In its efforts to restructure the excise taxes on tobacco and alcohol products, the Finance department is looking at models from other countries who are now enjoying substantial revenue increases on account of the same.
According to surveys by the US-based Tobacco Free Center, higher taxes on cigarettes lead to reduced consumption, especially among the poor and the young, while increasing revenue intake.
“Experience of other countries show that increased taxes on tobacco leads to higher government revenues while reducing tobacco consumption,” said Finance Undersecretary Jeremias Paul, Jr.
In South Africa, every 10% increase in excise tax on cigarettes has been associated with an approximate 6% increase in cigarette excise revenues, even as tobacco use declined. From 1994 to 2001, excise revenues more than doubled as a result of tax increase.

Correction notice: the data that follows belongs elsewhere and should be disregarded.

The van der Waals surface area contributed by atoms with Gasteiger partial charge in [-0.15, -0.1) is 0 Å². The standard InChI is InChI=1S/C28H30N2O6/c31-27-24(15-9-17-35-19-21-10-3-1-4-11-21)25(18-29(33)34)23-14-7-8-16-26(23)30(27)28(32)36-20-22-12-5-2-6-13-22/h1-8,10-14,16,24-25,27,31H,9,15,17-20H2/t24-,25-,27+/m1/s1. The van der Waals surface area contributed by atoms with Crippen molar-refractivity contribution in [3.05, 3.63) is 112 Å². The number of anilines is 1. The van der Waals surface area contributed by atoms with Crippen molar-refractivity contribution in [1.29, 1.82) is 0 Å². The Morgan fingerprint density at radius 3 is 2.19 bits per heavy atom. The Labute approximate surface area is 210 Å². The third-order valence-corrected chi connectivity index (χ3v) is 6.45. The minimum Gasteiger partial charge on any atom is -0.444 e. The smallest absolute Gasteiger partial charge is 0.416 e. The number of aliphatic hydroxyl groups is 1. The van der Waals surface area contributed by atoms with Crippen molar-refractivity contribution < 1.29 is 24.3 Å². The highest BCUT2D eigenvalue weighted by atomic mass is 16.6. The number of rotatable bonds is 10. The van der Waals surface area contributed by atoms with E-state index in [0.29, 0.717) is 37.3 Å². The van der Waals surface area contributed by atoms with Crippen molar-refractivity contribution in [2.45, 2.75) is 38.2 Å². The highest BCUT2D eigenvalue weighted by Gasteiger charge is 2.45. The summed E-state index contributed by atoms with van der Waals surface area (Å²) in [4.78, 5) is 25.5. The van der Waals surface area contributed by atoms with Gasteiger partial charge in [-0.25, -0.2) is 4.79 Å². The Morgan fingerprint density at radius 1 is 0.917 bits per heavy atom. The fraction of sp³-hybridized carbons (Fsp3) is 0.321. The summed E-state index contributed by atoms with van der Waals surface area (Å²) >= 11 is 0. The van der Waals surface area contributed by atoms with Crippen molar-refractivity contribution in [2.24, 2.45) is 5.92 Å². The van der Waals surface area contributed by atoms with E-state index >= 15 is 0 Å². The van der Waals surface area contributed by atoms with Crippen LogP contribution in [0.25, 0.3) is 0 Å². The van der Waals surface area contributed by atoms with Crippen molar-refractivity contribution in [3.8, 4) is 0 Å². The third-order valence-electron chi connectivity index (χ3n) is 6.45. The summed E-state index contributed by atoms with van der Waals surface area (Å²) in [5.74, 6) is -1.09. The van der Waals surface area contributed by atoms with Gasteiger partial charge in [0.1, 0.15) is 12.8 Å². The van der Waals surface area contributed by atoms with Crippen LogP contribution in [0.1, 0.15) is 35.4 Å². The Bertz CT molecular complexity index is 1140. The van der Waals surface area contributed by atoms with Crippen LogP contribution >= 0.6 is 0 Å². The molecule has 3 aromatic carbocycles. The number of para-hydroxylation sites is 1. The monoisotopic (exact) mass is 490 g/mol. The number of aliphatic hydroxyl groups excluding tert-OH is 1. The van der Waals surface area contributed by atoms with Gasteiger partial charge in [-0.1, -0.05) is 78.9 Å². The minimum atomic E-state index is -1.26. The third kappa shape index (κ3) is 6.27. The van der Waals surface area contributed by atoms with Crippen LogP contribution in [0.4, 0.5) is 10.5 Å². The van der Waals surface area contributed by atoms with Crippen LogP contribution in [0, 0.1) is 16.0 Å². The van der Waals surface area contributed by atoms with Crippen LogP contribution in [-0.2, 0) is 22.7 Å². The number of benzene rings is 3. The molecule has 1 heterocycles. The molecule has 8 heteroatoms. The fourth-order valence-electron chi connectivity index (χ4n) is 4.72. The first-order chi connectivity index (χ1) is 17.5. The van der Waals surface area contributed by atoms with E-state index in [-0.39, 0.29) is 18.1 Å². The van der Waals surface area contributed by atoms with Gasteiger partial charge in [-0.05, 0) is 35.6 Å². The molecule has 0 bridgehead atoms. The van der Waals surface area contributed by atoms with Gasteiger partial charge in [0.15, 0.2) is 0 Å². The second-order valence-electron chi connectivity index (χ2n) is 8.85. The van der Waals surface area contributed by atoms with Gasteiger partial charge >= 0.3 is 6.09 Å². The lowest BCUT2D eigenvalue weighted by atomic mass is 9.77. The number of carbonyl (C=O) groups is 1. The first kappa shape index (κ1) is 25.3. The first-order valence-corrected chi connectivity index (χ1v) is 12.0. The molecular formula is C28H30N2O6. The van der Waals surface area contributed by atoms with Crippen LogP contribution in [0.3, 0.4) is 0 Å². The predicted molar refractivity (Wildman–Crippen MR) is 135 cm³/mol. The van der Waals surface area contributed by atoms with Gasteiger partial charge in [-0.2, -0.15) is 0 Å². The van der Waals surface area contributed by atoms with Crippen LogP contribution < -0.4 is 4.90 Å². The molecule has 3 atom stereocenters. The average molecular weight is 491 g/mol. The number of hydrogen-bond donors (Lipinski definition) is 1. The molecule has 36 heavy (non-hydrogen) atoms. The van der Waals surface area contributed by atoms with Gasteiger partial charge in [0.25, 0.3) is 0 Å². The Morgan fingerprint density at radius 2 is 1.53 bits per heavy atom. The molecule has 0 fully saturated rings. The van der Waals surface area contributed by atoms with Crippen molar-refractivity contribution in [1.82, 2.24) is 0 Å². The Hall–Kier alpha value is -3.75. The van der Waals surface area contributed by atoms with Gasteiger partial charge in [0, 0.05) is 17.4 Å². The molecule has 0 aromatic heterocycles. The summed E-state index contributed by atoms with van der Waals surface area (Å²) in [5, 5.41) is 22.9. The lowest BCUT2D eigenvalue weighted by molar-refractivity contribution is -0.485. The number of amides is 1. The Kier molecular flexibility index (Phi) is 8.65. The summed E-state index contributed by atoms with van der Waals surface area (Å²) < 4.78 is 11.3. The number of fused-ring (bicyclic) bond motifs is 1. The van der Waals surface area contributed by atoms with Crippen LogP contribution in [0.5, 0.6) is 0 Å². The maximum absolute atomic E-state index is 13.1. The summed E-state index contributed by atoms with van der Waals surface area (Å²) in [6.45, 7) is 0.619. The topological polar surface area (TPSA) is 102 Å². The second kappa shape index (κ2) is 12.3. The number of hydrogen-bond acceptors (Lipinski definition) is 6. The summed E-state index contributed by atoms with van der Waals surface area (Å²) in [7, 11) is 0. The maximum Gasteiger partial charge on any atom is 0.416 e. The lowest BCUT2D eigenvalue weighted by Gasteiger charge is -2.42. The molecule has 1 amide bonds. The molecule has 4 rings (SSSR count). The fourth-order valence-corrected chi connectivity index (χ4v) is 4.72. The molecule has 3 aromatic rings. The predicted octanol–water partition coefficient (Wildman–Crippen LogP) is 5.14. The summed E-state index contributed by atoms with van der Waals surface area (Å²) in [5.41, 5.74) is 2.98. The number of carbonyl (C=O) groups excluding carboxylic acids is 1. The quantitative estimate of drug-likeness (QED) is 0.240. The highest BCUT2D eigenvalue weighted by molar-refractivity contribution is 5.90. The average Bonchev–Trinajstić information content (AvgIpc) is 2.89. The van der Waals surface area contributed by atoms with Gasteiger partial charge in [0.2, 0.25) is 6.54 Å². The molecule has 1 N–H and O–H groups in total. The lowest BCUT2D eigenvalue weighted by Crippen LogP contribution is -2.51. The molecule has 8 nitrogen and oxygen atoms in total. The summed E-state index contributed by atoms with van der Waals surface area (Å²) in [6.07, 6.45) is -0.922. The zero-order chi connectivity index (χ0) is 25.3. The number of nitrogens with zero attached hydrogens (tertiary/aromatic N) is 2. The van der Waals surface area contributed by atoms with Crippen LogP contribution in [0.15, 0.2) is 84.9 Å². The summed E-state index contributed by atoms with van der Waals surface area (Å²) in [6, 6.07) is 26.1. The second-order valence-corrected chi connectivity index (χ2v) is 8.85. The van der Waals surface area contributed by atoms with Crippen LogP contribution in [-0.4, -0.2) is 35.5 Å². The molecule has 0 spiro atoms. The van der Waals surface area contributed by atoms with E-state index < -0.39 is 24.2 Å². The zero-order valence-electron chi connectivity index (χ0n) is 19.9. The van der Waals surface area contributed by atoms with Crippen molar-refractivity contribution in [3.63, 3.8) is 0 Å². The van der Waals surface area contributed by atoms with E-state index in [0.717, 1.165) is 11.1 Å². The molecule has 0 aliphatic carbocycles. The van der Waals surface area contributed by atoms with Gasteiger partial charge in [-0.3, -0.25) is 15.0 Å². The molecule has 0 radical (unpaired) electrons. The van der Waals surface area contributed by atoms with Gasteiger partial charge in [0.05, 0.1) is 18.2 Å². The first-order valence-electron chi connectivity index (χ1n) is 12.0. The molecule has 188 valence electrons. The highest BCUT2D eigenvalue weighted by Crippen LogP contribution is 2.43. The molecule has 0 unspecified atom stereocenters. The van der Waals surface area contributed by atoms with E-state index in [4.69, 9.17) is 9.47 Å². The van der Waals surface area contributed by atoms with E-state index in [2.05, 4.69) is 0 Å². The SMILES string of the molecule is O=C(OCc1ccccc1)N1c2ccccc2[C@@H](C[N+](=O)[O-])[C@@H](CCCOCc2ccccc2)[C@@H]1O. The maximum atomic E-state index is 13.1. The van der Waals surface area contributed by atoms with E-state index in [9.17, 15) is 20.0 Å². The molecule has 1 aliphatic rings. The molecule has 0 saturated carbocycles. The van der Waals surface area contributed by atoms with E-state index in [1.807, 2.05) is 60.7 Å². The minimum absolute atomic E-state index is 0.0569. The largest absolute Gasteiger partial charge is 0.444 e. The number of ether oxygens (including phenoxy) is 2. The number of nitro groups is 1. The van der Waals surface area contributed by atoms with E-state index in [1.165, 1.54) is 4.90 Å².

In Thailand, tax increases between 1994 and 2007 raised cigarette excise taxes from 60% to 80% of wholesale price, increasing tax revenue from THB20,002 million in 1994 to THB41,528 million in 2007, even as consumption decreased.
According to surveys by the US Centers for Disease Control and Prevention, a federal tax hike on cigarettes has in fact boosted revenues from $80 billion in 2008 to $98 billion in 2011, even though tobacco purchase fell 11%.
“We cannot maintain the status quo of marginal increase in tobacco taxes. Tax increase have to be significant to deter our youth from starting to smoke,” the finance official said.
Based on a research study by Dr. Antonio Dans of the UP College of Medicine, tobacco-related diseases cost the government P188.8 billion annually, as compared to P26 billion collected from tobacco excise taxes.
“We say this is a health issue just as much as a revenue issue because it is through reforming the tax regime that we can make the poor and the young less vulnerable,” he added.
The Senate’s Ways and Means Committee is set to hold its last public hearing on the proposed sin tax measure on September 20.